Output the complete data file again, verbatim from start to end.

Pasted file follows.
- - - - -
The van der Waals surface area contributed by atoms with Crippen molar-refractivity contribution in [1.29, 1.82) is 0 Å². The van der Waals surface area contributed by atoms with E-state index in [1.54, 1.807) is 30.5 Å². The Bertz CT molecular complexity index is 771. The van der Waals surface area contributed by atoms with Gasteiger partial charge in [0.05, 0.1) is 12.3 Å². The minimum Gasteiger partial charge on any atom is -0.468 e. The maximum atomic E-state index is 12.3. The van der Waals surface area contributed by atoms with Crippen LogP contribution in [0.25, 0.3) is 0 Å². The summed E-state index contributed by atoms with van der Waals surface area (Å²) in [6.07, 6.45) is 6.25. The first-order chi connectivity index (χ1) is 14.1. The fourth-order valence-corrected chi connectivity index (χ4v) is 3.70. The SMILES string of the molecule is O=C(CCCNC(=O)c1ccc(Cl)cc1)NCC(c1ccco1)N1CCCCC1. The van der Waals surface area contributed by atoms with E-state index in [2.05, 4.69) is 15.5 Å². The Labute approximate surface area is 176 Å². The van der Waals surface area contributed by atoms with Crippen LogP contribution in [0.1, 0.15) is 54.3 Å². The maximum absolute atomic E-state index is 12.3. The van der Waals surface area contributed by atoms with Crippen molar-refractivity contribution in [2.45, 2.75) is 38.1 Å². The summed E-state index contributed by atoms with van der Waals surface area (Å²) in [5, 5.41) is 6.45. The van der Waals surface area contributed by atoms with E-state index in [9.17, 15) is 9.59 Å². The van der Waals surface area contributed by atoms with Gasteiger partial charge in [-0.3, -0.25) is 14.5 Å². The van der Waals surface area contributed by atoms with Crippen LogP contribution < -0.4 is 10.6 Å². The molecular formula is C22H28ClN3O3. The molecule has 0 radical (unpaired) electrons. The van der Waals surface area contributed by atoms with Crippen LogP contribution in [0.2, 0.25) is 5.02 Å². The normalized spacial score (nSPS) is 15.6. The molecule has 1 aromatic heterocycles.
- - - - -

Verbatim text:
The van der Waals surface area contributed by atoms with Crippen molar-refractivity contribution in [1.29, 1.82) is 0 Å². The van der Waals surface area contributed by atoms with E-state index in [1.54, 1.807) is 30.5 Å². The Bertz CT molecular complexity index is 771. The van der Waals surface area contributed by atoms with Gasteiger partial charge in [0.05, 0.1) is 12.3 Å². The minimum Gasteiger partial charge on any atom is -0.468 e. The maximum atomic E-state index is 12.3. The van der Waals surface area contributed by atoms with Crippen LogP contribution in [0.25, 0.3) is 0 Å². The summed E-state index contributed by atoms with van der Waals surface area (Å²) in [6.07, 6.45) is 6.25. The first-order chi connectivity index (χ1) is 14.1. The fourth-order valence-corrected chi connectivity index (χ4v) is 3.70. The SMILES string of the molecule is O=C(CCCNC(=O)c1ccc(Cl)cc1)NCC(c1ccco1)N1CCCCC1. The van der Waals surface area contributed by atoms with E-state index in [2.05, 4.69) is 15.5 Å². The Labute approximate surface area is 176 Å². The van der Waals surface area contributed by atoms with Crippen LogP contribution in [0.1, 0.15) is 54.3 Å². The maximum absolute atomic E-state index is 12.3. The van der Waals surface area contributed by atoms with Crippen molar-refractivity contribution in [2.45, 2.75) is 38.1 Å². The summed E-state index contributed by atoms with van der Waals surface area (Å²) in [5, 5.41) is 6.45. The van der Waals surface area contributed by atoms with E-state index in [9.17, 15) is 9.59 Å². The van der Waals surface area contributed by atoms with Gasteiger partial charge in [-0.3, -0.25) is 14.5 Å². The van der Waals surface area contributed by atoms with Crippen LogP contribution < -0.4 is 10.6 Å². The molecular formula is C22H28ClN3O3. The molecule has 0 radical (unpaired) electrons. The van der Waals surface area contributed by atoms with Crippen LogP contribution in [0.2, 0.25) is 5.02 Å². The normalized spacial score (nSPS) is 15.6. The molecule has 1 aromatic heterocycles.